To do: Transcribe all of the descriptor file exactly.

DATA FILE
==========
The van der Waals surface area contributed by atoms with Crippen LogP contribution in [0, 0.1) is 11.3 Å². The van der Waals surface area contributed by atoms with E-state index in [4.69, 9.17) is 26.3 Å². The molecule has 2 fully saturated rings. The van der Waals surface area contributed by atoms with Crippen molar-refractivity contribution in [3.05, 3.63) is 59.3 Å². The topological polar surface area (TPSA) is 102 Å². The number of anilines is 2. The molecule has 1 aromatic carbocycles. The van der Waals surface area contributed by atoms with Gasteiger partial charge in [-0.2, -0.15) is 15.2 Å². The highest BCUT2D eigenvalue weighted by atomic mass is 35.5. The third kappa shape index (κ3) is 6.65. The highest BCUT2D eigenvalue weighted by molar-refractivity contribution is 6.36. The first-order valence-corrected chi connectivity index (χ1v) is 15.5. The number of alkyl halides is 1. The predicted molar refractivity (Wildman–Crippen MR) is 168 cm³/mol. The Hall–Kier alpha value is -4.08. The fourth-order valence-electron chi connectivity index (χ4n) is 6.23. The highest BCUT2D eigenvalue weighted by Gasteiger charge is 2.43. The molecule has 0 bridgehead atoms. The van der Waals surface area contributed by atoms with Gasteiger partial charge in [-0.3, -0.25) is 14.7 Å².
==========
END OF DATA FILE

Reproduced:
The van der Waals surface area contributed by atoms with Crippen LogP contribution in [0, 0.1) is 11.3 Å². The van der Waals surface area contributed by atoms with E-state index in [4.69, 9.17) is 26.3 Å². The molecule has 2 fully saturated rings. The van der Waals surface area contributed by atoms with Crippen molar-refractivity contribution in [3.05, 3.63) is 59.3 Å². The topological polar surface area (TPSA) is 102 Å². The number of anilines is 2. The molecule has 1 aromatic carbocycles. The van der Waals surface area contributed by atoms with Gasteiger partial charge in [-0.2, -0.15) is 15.2 Å². The highest BCUT2D eigenvalue weighted by atomic mass is 35.5. The third kappa shape index (κ3) is 6.65. The highest BCUT2D eigenvalue weighted by molar-refractivity contribution is 6.36. The first-order valence-corrected chi connectivity index (χ1v) is 15.5. The number of alkyl halides is 1. The predicted molar refractivity (Wildman–Crippen MR) is 168 cm³/mol. The Hall–Kier alpha value is -4.08. The fourth-order valence-electron chi connectivity index (χ4n) is 6.23. The highest BCUT2D eigenvalue weighted by Gasteiger charge is 2.43. The molecule has 0 bridgehead atoms. The van der Waals surface area contributed by atoms with Gasteiger partial charge in [-0.3, -0.25) is 14.7 Å².